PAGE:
For the most part, our loved ones know us fairly well. They understand our interests, what we don't like and even our aspirations. But when it really comes down to it, do you feel like they really know you and what you would do in a given situation? This is what needs to be considered and addressed when drafting powers of attorney. Many individuals in Michigan and elsewhere are faced with the task of naming a loved one to make their financial and health decisions if they are deemed incompetent. This is anything but an easy task to complete.
As previously discussed, estate plans can include more than just a will. For this reason, everyone should understand the role powers of attorney can play, as they can be a crucial document to include in the estate planning process. While a power of attorney is a document full of potential that could protect the future health and financial needs of an individual, it is also a document that could have various pitfalls if not properly drafted and executed.
Whether we like it or not, we all age and will eventually die. While facing this reality is not always easy, especially when we are in our youth, we can take steps early on to prepare ourselves for elderly life. Because we never know when or if we will need temporary or long-term care at a nursing home, it is important to plan and prepare for this possibility from a financial perspective. In addition to getting your finances in order, it is also equally important to determine who you trust to make your financial and medical decisions if you are no longer able to make them for yourself.
Deciding to draft an estate plan is a major decision, but it is also a very useful and important step to take. No matter your age, individuals in Michigan and elsewhere should take the time to assess their situation and determine what is best for them later in life. Making end-of-life decisions is not easy for anyone, but it has become a necessary step to ensure our needs and interests are protected.
An estate plan involves taking the time to draft many important and life determining documents. It can be challenging to consider the what-ifs in life; however, some of these documents can play a very vital role when you are deemed incapacitated, unable to care for yourself or even unable to make major decisions for yourself. Thus, you need to invoke that power onto a trusting person, and when it comes to your finances, it is imperative that you carefully design a power of attorney that will grant the appropriate powers to the designated person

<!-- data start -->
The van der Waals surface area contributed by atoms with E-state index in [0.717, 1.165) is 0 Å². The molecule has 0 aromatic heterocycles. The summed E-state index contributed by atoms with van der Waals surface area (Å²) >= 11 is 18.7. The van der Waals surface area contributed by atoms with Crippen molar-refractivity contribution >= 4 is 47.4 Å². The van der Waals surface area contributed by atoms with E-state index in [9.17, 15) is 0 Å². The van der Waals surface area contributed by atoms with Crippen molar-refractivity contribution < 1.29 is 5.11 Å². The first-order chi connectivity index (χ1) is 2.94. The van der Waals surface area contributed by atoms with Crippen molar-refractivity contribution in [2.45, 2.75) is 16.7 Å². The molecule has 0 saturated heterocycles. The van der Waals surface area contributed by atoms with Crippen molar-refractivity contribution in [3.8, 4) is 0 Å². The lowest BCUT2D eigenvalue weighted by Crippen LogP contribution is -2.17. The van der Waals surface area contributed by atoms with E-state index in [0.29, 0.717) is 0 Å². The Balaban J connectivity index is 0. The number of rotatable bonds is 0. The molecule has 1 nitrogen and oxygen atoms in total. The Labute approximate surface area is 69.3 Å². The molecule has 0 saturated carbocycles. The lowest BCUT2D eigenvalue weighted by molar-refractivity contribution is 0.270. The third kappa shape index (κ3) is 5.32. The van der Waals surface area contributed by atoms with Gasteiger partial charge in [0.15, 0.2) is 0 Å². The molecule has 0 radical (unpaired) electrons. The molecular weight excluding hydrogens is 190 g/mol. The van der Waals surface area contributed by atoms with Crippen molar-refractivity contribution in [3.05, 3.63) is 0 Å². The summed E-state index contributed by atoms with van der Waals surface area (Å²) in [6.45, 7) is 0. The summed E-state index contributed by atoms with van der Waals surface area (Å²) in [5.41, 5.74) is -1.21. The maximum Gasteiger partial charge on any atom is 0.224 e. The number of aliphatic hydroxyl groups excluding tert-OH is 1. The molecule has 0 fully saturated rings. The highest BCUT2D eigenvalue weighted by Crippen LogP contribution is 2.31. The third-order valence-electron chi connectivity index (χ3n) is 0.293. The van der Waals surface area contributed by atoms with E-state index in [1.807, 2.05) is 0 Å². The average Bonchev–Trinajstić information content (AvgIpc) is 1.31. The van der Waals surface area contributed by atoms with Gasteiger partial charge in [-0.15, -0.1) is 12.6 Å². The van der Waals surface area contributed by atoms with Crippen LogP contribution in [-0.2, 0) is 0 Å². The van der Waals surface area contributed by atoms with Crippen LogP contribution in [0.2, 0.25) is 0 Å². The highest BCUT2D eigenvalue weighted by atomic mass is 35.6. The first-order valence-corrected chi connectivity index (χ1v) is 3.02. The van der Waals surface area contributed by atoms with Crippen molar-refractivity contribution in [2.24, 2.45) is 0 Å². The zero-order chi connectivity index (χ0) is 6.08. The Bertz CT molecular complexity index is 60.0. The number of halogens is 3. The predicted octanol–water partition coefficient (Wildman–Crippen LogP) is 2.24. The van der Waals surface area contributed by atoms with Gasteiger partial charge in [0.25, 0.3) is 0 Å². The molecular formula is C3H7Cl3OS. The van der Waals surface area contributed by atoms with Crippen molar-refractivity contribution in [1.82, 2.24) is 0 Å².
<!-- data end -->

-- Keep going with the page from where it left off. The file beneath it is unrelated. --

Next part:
Many residents of Oakland County as well as those throughout the Detroit metro area may have heard of a power of attorney, but not every may have one or see even how they can benefit by signing such a document.
When you are working on your estate planning, it is important to choose the right power of attorney. The power of attorney's job and responsibility is to work on your behalf and make every effort to know you well enough to make decisions that you would have made, if you are in a condition where you cannot communicate or make your wishes known. This is especially important in terms of your living will, which documents your health care wishes if you become incapacitated.
There are certain points in time where it is clear that an individual should take certain steps in life. But unlike some things that have defined ages, such as getting a driver's licenses and or when a couple can get married, drafting estate plan is much different. While some documents can come into play no matter what phase of life an individual in Michigan or elsewhere is in, others are more complex and more appropriate later in life or when the health of an individual is in question.
There are many parts of a person's financial life that can easily become a chore. Some of these duties are things that need to be managed on a monthly, weekly or even daily basis. If these seemingly routine tasks are not carried out, though, there can be long-term consequences.
In Michigan, those who are seeking to have a patient advocate designated need to understand what the law says about this decision, and how it can be completed legally. If the proper rules are not followed, then it might be disallowed. A person who is 18-years-old or older and is deemed to be of sound mind when making the patient advocate designation can place another individual who is 18 or older to be in charge of various issues for the person making the designation. These include care, custody and treatment. The patient advocate will also have the right to donate parts of the person's body after death.